Now the talk in cricket circles is: Should Tendulkar retire, why doesn't he retire, he should retire, he should not. Some former cricketers true to their ingenuous style of talking such as the irrepressible Bishan Singh Bedi have openly said that it is high time that he should hang his boots. Kapil Dev has said something similar, some have pleaded that he should decide what is best for him. Recently Gautam Gambhir pleaded that he should be given space to ask himself this question. Tendulkar of course is calmly continuing with playing tests, and whenever required one day internationals as well. One expected that after his marathon hundredth hundred, he would call it a day. But that was another milestone for him, it was one of those passing events.
The point is that either a player decides on his career, or the selectors, the latter by dropping a player from the team, give him a signal that the end has come. Dropping at the tether of a career, signals its end, but this is an ignominy, so most players retire when they are going strong or fairly so. In India Gavaskar, Dravid and Laxman are good examples, although the irresistible grape vine has it, that the last two were politely asked to do so , to accomodate younger talent. Fair enough, and both of them have taken the hurt they experienced, not only bravely but with a smile. Other players such as a Steve Waugh or a Ponting said goodbye, when they knew that they were not only not over the hill, but in their prime. Similarly was the case with the redoutable Kapil Dev, though Mohinder Amarnath had to face a bit of flak for his ' delay ' in retiring.
Public memory is very short, in India, we not suffer from amnesia, but when we feel that a person cannot do more, we want to rid ourselves of a collective conscious. If records are studied meticulously, then it can be seen that both Dravid and Laxman have played better than Tendulkar over a period of time. But after their retirement we gave them an unostentatious farewell, so quiet, that they too hid behind covers. Both were as consistent as Tendulkar if not more in long phases, especially Dravid. But Tendulkar is the demi god of Indian cricket, and understandably so. For over three decades he has mesmerized the cricketing world into a fantasy of stroke play, unleashing brute will. But he did go through bad patches, and during this period, it were Dravid and Laxman who stole the show, playing not only stellar roles, but displaying a magnetism of bravado. They are forgotten now, forgotten also is the fact that they played against some of the best bowlers of all times, in different forms of cricket.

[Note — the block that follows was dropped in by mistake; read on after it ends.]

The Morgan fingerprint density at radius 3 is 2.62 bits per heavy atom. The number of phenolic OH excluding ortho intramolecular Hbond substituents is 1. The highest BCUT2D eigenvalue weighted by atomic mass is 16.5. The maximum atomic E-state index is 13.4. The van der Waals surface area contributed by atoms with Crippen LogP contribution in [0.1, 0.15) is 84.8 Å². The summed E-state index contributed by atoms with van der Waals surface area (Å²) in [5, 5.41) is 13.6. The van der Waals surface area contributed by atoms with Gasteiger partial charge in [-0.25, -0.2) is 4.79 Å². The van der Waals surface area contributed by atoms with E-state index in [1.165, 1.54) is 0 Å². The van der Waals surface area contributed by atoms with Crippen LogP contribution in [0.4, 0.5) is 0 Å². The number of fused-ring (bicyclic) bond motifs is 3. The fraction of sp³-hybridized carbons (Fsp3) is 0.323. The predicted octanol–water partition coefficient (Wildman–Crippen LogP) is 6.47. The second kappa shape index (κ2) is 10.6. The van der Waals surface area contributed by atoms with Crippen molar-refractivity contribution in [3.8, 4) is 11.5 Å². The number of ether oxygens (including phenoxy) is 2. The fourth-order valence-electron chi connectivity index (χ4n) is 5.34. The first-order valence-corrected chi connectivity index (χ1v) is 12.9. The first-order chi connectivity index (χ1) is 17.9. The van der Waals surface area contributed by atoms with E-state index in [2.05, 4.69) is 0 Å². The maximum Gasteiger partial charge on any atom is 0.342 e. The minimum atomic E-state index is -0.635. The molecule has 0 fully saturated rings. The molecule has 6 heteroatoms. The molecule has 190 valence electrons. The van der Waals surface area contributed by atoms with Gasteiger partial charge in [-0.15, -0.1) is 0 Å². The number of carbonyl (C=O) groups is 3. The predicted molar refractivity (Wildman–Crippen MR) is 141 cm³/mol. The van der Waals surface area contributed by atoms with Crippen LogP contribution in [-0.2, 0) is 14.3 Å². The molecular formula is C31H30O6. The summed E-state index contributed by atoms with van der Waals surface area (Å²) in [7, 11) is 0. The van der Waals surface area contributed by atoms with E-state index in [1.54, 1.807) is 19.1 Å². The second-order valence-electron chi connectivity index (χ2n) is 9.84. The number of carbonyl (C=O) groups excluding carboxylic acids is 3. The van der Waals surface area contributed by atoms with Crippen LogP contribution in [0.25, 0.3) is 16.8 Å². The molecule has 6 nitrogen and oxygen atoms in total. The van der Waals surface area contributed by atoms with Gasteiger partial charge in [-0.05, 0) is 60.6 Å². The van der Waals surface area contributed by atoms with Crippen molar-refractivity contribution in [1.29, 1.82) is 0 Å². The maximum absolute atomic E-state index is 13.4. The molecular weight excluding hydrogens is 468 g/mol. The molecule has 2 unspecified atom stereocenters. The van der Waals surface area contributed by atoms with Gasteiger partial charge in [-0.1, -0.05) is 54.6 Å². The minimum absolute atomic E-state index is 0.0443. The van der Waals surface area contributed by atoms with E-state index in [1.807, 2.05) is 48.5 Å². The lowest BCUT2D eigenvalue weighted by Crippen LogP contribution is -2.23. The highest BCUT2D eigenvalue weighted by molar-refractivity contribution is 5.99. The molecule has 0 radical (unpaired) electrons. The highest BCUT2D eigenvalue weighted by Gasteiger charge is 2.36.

The question about Tendulkar's retirement has an inevitability about it, but it is also redundant. He will decide; no one else. The selectors cannot him give a hint to him, let alone ' request ' him to do so. That is the apotheosis that is Tendulkar. Whether he deserves it or not, is another question.
So let's not debate on this moot point and spend sleepless nights, or waste precious newspaper space and media time!